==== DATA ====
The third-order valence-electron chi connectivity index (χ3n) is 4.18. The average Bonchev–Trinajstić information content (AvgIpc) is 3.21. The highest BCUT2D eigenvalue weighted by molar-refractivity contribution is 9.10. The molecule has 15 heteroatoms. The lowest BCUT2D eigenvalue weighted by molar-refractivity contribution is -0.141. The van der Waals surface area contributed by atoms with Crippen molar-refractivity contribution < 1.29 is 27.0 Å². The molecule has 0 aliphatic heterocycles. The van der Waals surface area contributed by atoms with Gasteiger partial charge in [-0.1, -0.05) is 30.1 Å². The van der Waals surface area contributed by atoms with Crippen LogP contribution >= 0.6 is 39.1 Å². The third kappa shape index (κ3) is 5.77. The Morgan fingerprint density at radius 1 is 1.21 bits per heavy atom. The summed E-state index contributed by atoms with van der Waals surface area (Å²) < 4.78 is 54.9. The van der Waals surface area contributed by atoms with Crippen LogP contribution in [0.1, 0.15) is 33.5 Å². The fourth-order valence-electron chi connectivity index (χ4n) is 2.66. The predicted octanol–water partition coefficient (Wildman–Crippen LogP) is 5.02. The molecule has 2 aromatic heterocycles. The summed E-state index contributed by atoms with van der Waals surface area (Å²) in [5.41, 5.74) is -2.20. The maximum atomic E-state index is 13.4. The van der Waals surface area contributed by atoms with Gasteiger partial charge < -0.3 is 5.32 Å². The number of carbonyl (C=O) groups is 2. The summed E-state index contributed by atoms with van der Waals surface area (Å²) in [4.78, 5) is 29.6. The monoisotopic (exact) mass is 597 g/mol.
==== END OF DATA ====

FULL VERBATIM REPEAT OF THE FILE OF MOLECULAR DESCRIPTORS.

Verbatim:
The third-order valence-electron chi connectivity index (χ3n) is 4.18. The average Bonchev–Trinajstić information content (AvgIpc) is 3.21. The highest BCUT2D eigenvalue weighted by molar-refractivity contribution is 9.10. The molecule has 15 heteroatoms. The lowest BCUT2D eigenvalue weighted by molar-refractivity contribution is -0.141. The van der Waals surface area contributed by atoms with Crippen molar-refractivity contribution < 1.29 is 27.0 Å². The molecule has 0 aliphatic heterocycles. The van der Waals surface area contributed by atoms with Gasteiger partial charge in [-0.1, -0.05) is 30.1 Å². The van der Waals surface area contributed by atoms with Crippen LogP contribution >= 0.6 is 39.1 Å². The third kappa shape index (κ3) is 5.77. The Morgan fingerprint density at radius 1 is 1.21 bits per heavy atom. The summed E-state index contributed by atoms with van der Waals surface area (Å²) < 4.78 is 54.9. The van der Waals surface area contributed by atoms with Crippen LogP contribution in [0.1, 0.15) is 33.5 Å². The fourth-order valence-electron chi connectivity index (χ4n) is 2.66. The predicted octanol–water partition coefficient (Wildman–Crippen LogP) is 5.02. The molecule has 2 aromatic heterocycles. The summed E-state index contributed by atoms with van der Waals surface area (Å²) in [5.41, 5.74) is -2.20. The maximum atomic E-state index is 13.4. The van der Waals surface area contributed by atoms with Gasteiger partial charge < -0.3 is 5.32 Å². The number of carbonyl (C=O) groups is 2. The summed E-state index contributed by atoms with van der Waals surface area (Å²) in [4.78, 5) is 29.6. The monoisotopic (exact) mass is 597 g/mol.